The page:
First Quantum Minerals (FQM)’s Kansanshi will not lay off any of its workers as decided earlier due to the newly introduced tax by the Zambian government.
In a statement released recently, the Solwezi mining giant withdrew its decision and said it will however reduce on projects it was undertaking as a measure for the newly introduced tax.
“We will now not proceed with the planned laying off of Zambian workers involved in production activities, we have decided to reduce only those elements of our work force in Zambia associated with capital projects,” FQM.
The decision has come following a detailed analysis and consideration of various factors resulting from the new tax, the mining firm said.
They have said the Zambian mining tax measures introduced on January 1 has posed a number of economic challenges to the mining sector.
They have however said they will continue to engage closely over the new taxes with the government in order to find an enduring solution which is beneficial to both the government and the company.
“FQM is committed to growing its operations in the country with the help of the Zambian government”.
Zambia, Africa’s second-largest copper producer increased its sliding scale for royalties of 4%-6% percent by 1.5 percentage points from January 1 and introduced a new 10% tax when the price of copper exceeds $7,500 a ton.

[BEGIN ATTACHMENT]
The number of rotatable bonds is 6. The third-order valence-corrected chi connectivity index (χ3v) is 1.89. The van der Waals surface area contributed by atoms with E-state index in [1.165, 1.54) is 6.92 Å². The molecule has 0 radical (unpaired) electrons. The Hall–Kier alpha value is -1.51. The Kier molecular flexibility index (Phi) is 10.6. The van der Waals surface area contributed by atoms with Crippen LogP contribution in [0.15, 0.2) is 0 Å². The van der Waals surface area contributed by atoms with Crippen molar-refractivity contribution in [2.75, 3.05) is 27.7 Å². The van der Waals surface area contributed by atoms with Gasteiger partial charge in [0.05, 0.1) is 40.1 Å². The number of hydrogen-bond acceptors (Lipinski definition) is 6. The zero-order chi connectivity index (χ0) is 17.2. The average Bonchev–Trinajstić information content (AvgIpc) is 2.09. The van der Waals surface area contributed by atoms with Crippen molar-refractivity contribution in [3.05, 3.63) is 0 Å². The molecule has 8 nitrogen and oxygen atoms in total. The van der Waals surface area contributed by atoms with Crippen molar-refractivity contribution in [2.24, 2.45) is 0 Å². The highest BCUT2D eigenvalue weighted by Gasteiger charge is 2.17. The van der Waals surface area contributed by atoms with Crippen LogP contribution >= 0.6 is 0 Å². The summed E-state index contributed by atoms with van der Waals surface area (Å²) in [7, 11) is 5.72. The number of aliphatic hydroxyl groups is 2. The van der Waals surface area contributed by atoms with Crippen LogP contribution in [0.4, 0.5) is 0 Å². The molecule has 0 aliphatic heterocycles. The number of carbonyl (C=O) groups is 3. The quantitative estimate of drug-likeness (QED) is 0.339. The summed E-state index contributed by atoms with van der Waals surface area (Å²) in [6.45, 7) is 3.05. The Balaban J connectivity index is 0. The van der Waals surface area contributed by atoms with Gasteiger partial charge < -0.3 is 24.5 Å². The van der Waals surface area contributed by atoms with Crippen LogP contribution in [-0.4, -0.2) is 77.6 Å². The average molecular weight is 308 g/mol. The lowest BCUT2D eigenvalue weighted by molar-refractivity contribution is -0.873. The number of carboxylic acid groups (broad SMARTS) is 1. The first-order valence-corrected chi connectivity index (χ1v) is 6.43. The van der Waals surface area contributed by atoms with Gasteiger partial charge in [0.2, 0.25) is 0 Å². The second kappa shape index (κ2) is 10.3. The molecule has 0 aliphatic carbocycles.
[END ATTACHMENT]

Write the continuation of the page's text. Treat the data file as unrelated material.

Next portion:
Zambia also plans to replace VAT with a sales tax by April to help bring down mounting public debt.
The Chamber of Mines said in December that as a result of the changes, more than 58% of Zambia’s copper producers would be loss-making at current prices.
The reduction of the work force is evident in the merging of ROADS FC and FQM FC into one and they have allegedly cut the spraying of houses in Solwezi as one of the workforce reduction process.
FQM has further established that it strives to maintain its production where operational constraints allow and will not give up till a fair consensus is reached
1 week ago
Botswana's High Court has overturned a colonial-era law criminalizing consensual same-sex relations in a landmark victory for Africa's LGBTQ movements.
The court in the country unanimously ruled on Tuesday that the legislation was discriminatory, unconstitutional and against the public interest.
"A democratic society is one that embraces tolerance, diversity and open-mindedness," Justice Michael Leburu said, noting that discriminatory law not only serves as a detriment to LGBTQ people, but holds back all of society. ... See MoreSee Less